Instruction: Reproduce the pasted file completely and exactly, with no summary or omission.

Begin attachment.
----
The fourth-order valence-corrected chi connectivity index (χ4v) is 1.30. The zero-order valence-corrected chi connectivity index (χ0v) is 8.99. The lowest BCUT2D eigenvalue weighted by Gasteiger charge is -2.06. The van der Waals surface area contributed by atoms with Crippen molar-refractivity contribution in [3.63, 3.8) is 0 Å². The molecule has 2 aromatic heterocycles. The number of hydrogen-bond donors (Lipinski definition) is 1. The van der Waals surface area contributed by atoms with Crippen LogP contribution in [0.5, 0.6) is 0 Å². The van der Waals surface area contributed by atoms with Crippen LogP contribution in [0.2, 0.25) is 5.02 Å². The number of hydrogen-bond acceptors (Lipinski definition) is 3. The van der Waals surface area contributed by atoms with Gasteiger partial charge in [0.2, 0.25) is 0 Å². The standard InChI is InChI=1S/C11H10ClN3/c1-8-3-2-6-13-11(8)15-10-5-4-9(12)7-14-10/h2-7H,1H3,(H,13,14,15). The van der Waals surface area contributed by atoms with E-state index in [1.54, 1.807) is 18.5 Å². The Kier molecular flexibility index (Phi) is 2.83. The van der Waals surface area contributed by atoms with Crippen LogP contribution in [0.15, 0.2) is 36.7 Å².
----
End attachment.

The fourth-order valence-corrected chi connectivity index (χ4v) is 1.30. The zero-order valence-corrected chi connectivity index (χ0v) is 8.99. The lowest BCUT2D eigenvalue weighted by Gasteiger charge is -2.06. The van der Waals surface area contributed by atoms with Crippen molar-refractivity contribution in [3.63, 3.8) is 0 Å². The molecule has 2 aromatic heterocycles. The number of hydrogen-bond donors (Lipinski definition) is 1. The van der Waals surface area contributed by atoms with Crippen LogP contribution in [0.5, 0.6) is 0 Å². The van der Waals surface area contributed by atoms with Crippen LogP contribution in [0.2, 0.25) is 5.02 Å². The number of hydrogen-bond acceptors (Lipinski definition) is 3. The van der Waals surface area contributed by atoms with Gasteiger partial charge in [0.2, 0.25) is 0 Å². The standard InChI is InChI=1S/C11H10ClN3/c1-8-3-2-6-13-11(8)15-10-5-4-9(12)7-14-10/h2-7H,1H3,(H,13,14,15). The van der Waals surface area contributed by atoms with E-state index in [1.54, 1.807) is 18.5 Å². The Kier molecular flexibility index (Phi) is 2.83. The van der Waals surface area contributed by atoms with Crippen LogP contribution in [0.15, 0.2) is 36.7 Å².